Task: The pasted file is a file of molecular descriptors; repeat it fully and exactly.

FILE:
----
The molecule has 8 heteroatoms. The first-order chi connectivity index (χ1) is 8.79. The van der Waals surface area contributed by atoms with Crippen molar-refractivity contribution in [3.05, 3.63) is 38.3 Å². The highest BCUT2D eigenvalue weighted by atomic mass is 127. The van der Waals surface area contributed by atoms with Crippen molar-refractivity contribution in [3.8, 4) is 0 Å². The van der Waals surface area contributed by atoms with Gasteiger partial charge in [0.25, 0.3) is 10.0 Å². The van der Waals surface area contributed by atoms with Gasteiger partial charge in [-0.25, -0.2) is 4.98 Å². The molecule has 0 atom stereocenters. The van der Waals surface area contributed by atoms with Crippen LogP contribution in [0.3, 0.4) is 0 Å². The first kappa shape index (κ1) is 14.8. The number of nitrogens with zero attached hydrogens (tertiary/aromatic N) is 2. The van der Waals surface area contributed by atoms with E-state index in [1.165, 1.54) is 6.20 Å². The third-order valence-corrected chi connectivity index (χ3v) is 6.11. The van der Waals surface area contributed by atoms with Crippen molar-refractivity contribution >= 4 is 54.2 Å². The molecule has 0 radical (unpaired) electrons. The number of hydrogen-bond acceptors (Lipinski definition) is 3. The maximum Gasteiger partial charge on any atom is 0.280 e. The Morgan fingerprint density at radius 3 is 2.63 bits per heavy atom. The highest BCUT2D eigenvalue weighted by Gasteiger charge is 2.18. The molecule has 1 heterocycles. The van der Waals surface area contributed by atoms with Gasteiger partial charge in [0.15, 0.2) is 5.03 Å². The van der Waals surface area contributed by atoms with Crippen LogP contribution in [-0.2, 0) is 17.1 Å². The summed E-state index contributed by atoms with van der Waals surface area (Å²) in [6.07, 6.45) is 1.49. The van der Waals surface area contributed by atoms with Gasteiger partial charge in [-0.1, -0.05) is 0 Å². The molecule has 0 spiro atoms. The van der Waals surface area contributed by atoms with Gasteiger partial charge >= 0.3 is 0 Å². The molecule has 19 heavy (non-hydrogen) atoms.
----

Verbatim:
The molecule has 8 heteroatoms. The first-order chi connectivity index (χ1) is 8.79. The van der Waals surface area contributed by atoms with Crippen molar-refractivity contribution in [3.05, 3.63) is 38.3 Å². The highest BCUT2D eigenvalue weighted by atomic mass is 127. The van der Waals surface area contributed by atoms with Crippen molar-refractivity contribution in [3.8, 4) is 0 Å². The van der Waals surface area contributed by atoms with Gasteiger partial charge in [0.25, 0.3) is 10.0 Å². The van der Waals surface area contributed by atoms with Gasteiger partial charge in [-0.25, -0.2) is 4.98 Å². The molecule has 0 atom stereocenters. The van der Waals surface area contributed by atoms with Crippen LogP contribution in [0.3, 0.4) is 0 Å². The first kappa shape index (κ1) is 14.8. The number of nitrogens with zero attached hydrogens (tertiary/aromatic N) is 2. The van der Waals surface area contributed by atoms with E-state index in [1.165, 1.54) is 6.20 Å². The third-order valence-corrected chi connectivity index (χ3v) is 6.11. The van der Waals surface area contributed by atoms with Crippen molar-refractivity contribution >= 4 is 54.2 Å². The molecule has 0 radical (unpaired) electrons. The number of hydrogen-bond acceptors (Lipinski definition) is 3. The maximum Gasteiger partial charge on any atom is 0.280 e. The Morgan fingerprint density at radius 3 is 2.63 bits per heavy atom. The highest BCUT2D eigenvalue weighted by Gasteiger charge is 2.18. The molecule has 1 heterocycles. The van der Waals surface area contributed by atoms with Gasteiger partial charge in [0.15, 0.2) is 5.03 Å². The van der Waals surface area contributed by atoms with Crippen LogP contribution in [-0.2, 0) is 17.1 Å². The summed E-state index contributed by atoms with van der Waals surface area (Å²) in [6.07, 6.45) is 1.49. The van der Waals surface area contributed by atoms with Gasteiger partial charge in [-0.1, -0.05) is 0 Å². The molecule has 0 spiro atoms. The van der Waals surface area contributed by atoms with Gasteiger partial charge >= 0.3 is 0 Å². The molecule has 19 heavy (non-hydrogen) atoms.